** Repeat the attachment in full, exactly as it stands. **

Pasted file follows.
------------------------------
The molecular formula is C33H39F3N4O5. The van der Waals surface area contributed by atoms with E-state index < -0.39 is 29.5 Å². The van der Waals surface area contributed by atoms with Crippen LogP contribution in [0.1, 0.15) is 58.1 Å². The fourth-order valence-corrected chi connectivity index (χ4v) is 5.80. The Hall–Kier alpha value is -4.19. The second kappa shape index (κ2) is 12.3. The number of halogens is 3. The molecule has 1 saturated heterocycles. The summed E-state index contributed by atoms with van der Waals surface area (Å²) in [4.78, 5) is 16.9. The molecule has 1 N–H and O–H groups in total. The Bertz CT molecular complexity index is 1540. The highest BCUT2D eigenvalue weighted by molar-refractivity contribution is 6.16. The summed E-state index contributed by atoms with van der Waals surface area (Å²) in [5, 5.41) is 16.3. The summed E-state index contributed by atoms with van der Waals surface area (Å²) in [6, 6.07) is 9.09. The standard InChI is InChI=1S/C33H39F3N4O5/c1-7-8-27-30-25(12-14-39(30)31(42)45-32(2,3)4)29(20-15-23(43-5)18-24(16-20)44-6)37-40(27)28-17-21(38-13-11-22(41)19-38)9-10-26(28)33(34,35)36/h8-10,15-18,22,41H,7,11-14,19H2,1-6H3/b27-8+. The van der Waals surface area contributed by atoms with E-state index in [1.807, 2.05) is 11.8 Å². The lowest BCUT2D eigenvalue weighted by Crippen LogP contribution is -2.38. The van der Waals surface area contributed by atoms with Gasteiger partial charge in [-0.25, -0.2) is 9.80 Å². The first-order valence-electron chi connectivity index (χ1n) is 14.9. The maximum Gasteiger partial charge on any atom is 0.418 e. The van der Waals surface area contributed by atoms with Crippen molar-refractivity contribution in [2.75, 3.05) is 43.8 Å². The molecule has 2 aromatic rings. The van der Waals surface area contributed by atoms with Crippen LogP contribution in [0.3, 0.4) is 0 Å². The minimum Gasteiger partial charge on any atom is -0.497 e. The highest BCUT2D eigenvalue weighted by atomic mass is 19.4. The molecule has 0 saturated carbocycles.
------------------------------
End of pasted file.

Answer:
The molecular formula is C33H39F3N4O5. The van der Waals surface area contributed by atoms with E-state index < -0.39 is 29.5 Å². The van der Waals surface area contributed by atoms with Crippen LogP contribution in [0.1, 0.15) is 58.1 Å². The fourth-order valence-corrected chi connectivity index (χ4v) is 5.80. The Hall–Kier alpha value is -4.19. The second kappa shape index (κ2) is 12.3. The number of halogens is 3. The molecule has 1 saturated heterocycles. The summed E-state index contributed by atoms with van der Waals surface area (Å²) in [4.78, 5) is 16.9. The molecule has 1 N–H and O–H groups in total. The Bertz CT molecular complexity index is 1540. The highest BCUT2D eigenvalue weighted by molar-refractivity contribution is 6.16. The summed E-state index contributed by atoms with van der Waals surface area (Å²) in [5, 5.41) is 16.3. The summed E-state index contributed by atoms with van der Waals surface area (Å²) in [6, 6.07) is 9.09. The standard InChI is InChI=1S/C33H39F3N4O5/c1-7-8-27-30-25(12-14-39(30)31(42)45-32(2,3)4)29(20-15-23(43-5)18-24(16-20)44-6)37-40(27)28-17-21(38-13-11-22(41)19-38)9-10-26(28)33(34,35)36/h8-10,15-18,22,41H,7,11-14,19H2,1-6H3/b27-8+. The van der Waals surface area contributed by atoms with E-state index in [1.807, 2.05) is 11.8 Å². The lowest BCUT2D eigenvalue weighted by Crippen LogP contribution is -2.38. The van der Waals surface area contributed by atoms with Gasteiger partial charge in [-0.25, -0.2) is 9.80 Å². The first-order valence-electron chi connectivity index (χ1n) is 14.9. The maximum Gasteiger partial charge on any atom is 0.418 e. The van der Waals surface area contributed by atoms with Crippen molar-refractivity contribution in [2.75, 3.05) is 43.8 Å². The molecule has 2 aromatic rings. The van der Waals surface area contributed by atoms with Crippen LogP contribution in [0.3, 0.4) is 0 Å². The minimum Gasteiger partial charge on any atom is -0.497 e. The highest BCUT2D eigenvalue weighted by atomic mass is 19.4. The molecule has 0 saturated carbocycles.